Mar
16
comment CCA-attack is possible in RSA, but how the decryption key $d$ is known to anyone
In RSA, except for side channel attacks, there's no known way the decryption key $d$ (or some equivalent information) can leak, no matter how disastrous the padding or the attack model, including CCA.
Mar
15
comment Why does consecutive permutations or consecutive substitutions not enhance security?
@PaŭloEbermann: a public/unkeyed permutation/substitution is not, by itself, safe. It can lead to safety of a cryptographic algorithm embedding it (and that's the context of the question). In that context, for some permutation/substitution and cryptographic algorithm, iterating the permutation/substitution can increase safety, as illustrated in the second paragraph of my answer. While the example detailed is contrived, I could construct a natural one, with a simple public/unkeyed permutation/substitution increasing security when iterated.
Mar
15
comment Why does consecutive permutations or consecutive substitutions not enhance security?
I disagree with the answer, which as written would allow to wrongly conclude that 3DES is no safer than DES, on the grounds that 3DES is 3 times DES performed in sequence and is a permutation (or substitution) since DES is one. $\;$ Also I'm reading the question as about the different assertion that iterating the same permutation (or substitution) does not increase security (which is wrong).
Mar
15
comment RSA key pair generation and FIPS 140-2, 186-4
@user1563721: sorry, I pass at interpreting FIPS 140-2 rules applied to PKCS#11 certified tokens to guess what form of private key export remains possible.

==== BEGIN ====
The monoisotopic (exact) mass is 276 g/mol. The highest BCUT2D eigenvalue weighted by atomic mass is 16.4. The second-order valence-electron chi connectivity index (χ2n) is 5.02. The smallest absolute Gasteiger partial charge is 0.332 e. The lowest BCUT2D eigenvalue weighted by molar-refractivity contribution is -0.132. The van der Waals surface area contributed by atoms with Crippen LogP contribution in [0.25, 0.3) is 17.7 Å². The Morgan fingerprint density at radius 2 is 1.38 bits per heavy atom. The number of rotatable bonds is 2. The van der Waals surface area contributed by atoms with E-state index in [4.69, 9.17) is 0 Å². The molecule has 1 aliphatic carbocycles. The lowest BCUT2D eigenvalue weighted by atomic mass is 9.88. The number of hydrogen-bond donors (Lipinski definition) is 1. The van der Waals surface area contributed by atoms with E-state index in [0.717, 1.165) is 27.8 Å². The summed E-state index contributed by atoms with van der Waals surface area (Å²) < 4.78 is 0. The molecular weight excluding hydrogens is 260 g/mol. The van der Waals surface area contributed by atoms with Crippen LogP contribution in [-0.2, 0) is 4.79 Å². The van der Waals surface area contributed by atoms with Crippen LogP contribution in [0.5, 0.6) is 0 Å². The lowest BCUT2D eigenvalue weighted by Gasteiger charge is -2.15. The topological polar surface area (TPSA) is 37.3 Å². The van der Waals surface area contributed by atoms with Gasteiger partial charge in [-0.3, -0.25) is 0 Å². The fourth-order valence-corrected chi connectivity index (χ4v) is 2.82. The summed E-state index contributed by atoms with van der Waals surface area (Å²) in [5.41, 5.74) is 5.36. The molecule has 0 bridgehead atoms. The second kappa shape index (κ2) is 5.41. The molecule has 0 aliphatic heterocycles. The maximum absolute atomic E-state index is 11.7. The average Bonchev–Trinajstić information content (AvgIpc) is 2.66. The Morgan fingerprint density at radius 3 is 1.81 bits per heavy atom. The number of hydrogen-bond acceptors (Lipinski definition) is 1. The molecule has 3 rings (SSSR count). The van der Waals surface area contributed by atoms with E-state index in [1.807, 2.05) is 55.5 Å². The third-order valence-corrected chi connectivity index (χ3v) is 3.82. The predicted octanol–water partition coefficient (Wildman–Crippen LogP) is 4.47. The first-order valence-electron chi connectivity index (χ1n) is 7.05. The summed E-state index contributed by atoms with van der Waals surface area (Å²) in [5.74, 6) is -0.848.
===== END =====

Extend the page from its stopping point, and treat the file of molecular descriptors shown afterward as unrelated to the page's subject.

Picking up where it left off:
Mar
13
comment Key exchange using hash function
In (b), Alice generates a public/private key pair and sends the public key to Bob by email; Bob chooses a symmetric key k; Bob encrypts k using Alice's public key and sends the cryptogram to Alice by email; Alice deciphers that using her private key and thus gets k. That's how Alice and Bob share the symmetric key k, in the absence of attack. $\;$ In (d), Bob additionally reads H'(k) to Alice over the phone.
Mar
13
comment Of what use is my code for finding prime numbers of a certain size?
In Mathematica, RandomPrime[{$i_\text{min}$,$i_\text{max}$}] gives a pseudorandom prime number in the range {$i_\text{min}$,$i_\text{max}$}.
Mar
10
comment Encryption scheme that allows compare ciphertexts based on the clear text
I re-tagged that question as about order-preserving encryption. This answer might help.
Mar
10
comment Fault encryption attack on RSA
Do we have any information about what bit is changed, in particular if it lies in the public exponent, or the public modulus?
Mar
10
comment what is the current actual budget - as of 2015 - needed to build a DES breaker machine?
+1 for RIVYERA, which previously had not blipped on my radar.
Mar
9
comment How do SignRecover and VerifyRecover work?
@sfallahdoost: I added my references; I admit they are not crystal clear, and some of implementing PKCS#11 requires experience in the field.
Mar
6
comment Is there a format preserving cryptographically secure hash?
@sashank: If $P\to C=E_K(P)$ is a block cipher of 128-bit block size and key size assimilated to a random oracle implementing a random permutation for each $K$ (e.g. AES-128), then $P\to H(P)=E_P(P)$ is a plausible 128-bit hash that preserves the length of the original string. I'm reading Ricky Demer's comment as using something on that tune.